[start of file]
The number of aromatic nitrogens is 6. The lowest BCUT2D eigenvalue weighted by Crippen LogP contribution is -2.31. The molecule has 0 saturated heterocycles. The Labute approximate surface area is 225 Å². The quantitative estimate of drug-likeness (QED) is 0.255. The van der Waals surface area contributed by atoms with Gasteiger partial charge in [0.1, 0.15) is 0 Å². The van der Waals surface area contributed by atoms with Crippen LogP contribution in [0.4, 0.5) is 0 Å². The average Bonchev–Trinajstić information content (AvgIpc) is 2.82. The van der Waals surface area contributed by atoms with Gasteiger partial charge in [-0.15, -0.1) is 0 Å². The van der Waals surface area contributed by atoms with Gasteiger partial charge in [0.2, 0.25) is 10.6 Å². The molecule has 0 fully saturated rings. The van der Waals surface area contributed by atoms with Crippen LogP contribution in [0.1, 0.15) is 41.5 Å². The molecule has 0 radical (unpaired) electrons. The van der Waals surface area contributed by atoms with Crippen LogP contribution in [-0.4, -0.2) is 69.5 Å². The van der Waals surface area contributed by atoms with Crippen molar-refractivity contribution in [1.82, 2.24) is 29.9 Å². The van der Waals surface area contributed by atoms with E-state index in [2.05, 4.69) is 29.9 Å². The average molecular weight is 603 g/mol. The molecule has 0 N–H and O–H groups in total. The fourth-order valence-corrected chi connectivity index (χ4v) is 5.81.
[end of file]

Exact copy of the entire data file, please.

The number of aromatic nitrogens is 6. The lowest BCUT2D eigenvalue weighted by Crippen LogP contribution is -2.31. The molecule has 0 saturated heterocycles. The Labute approximate surface area is 225 Å². The quantitative estimate of drug-likeness (QED) is 0.255. The van der Waals surface area contributed by atoms with Gasteiger partial charge in [0.1, 0.15) is 0 Å². The van der Waals surface area contributed by atoms with Crippen LogP contribution in [0.4, 0.5) is 0 Å². The average Bonchev–Trinajstić information content (AvgIpc) is 2.82. The van der Waals surface area contributed by atoms with Gasteiger partial charge in [-0.15, -0.1) is 0 Å². The van der Waals surface area contributed by atoms with Gasteiger partial charge in [0.2, 0.25) is 10.6 Å². The molecule has 0 fully saturated rings. The van der Waals surface area contributed by atoms with Crippen LogP contribution in [0.1, 0.15) is 41.5 Å². The molecule has 0 radical (unpaired) electrons. The van der Waals surface area contributed by atoms with Crippen LogP contribution in [-0.4, -0.2) is 69.5 Å². The van der Waals surface area contributed by atoms with Crippen molar-refractivity contribution in [1.82, 2.24) is 29.9 Å². The van der Waals surface area contributed by atoms with E-state index in [2.05, 4.69) is 29.9 Å². The average molecular weight is 603 g/mol. The molecule has 0 N–H and O–H groups in total. The fourth-order valence-corrected chi connectivity index (χ4v) is 5.81.